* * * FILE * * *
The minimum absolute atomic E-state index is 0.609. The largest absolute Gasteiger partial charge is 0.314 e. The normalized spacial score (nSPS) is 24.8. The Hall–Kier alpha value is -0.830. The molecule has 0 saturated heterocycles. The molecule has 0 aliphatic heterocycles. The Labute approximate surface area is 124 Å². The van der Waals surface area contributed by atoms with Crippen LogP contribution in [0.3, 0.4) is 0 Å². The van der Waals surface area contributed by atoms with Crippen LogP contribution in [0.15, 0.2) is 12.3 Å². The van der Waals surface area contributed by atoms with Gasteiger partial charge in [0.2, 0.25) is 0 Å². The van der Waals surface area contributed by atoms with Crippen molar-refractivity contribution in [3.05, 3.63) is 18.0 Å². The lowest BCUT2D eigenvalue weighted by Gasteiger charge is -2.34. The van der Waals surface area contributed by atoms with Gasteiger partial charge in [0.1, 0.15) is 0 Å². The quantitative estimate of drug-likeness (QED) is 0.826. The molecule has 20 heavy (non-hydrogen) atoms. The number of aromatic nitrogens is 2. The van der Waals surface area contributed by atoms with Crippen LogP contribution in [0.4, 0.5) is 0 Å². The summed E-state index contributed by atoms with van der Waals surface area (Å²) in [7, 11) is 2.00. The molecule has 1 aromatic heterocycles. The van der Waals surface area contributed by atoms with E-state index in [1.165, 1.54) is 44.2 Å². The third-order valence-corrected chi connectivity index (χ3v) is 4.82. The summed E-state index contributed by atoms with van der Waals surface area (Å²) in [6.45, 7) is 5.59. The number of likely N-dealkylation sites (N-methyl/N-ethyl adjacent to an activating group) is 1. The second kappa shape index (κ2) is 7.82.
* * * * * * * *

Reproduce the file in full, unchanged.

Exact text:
The minimum absolute atomic E-state index is 0.609. The largest absolute Gasteiger partial charge is 0.314 e. The normalized spacial score (nSPS) is 24.8. The Hall–Kier alpha value is -0.830. The molecule has 0 saturated heterocycles. The molecule has 0 aliphatic heterocycles. The Labute approximate surface area is 124 Å². The van der Waals surface area contributed by atoms with Crippen LogP contribution in [0.3, 0.4) is 0 Å². The van der Waals surface area contributed by atoms with Crippen LogP contribution in [0.15, 0.2) is 12.3 Å². The van der Waals surface area contributed by atoms with Gasteiger partial charge in [0.2, 0.25) is 0 Å². The van der Waals surface area contributed by atoms with Crippen molar-refractivity contribution in [3.05, 3.63) is 18.0 Å². The lowest BCUT2D eigenvalue weighted by Gasteiger charge is -2.34. The van der Waals surface area contributed by atoms with Gasteiger partial charge in [0.1, 0.15) is 0 Å². The quantitative estimate of drug-likeness (QED) is 0.826. The molecule has 20 heavy (non-hydrogen) atoms. The number of aromatic nitrogens is 2. The van der Waals surface area contributed by atoms with Crippen LogP contribution in [0.4, 0.5) is 0 Å². The summed E-state index contributed by atoms with van der Waals surface area (Å²) in [7, 11) is 2.00. The molecule has 1 aromatic heterocycles. The van der Waals surface area contributed by atoms with E-state index in [1.165, 1.54) is 44.2 Å². The third-order valence-corrected chi connectivity index (χ3v) is 4.82. The summed E-state index contributed by atoms with van der Waals surface area (Å²) in [6.45, 7) is 5.59. The number of likely N-dealkylation sites (N-methyl/N-ethyl adjacent to an activating group) is 1. The second kappa shape index (κ2) is 7.82.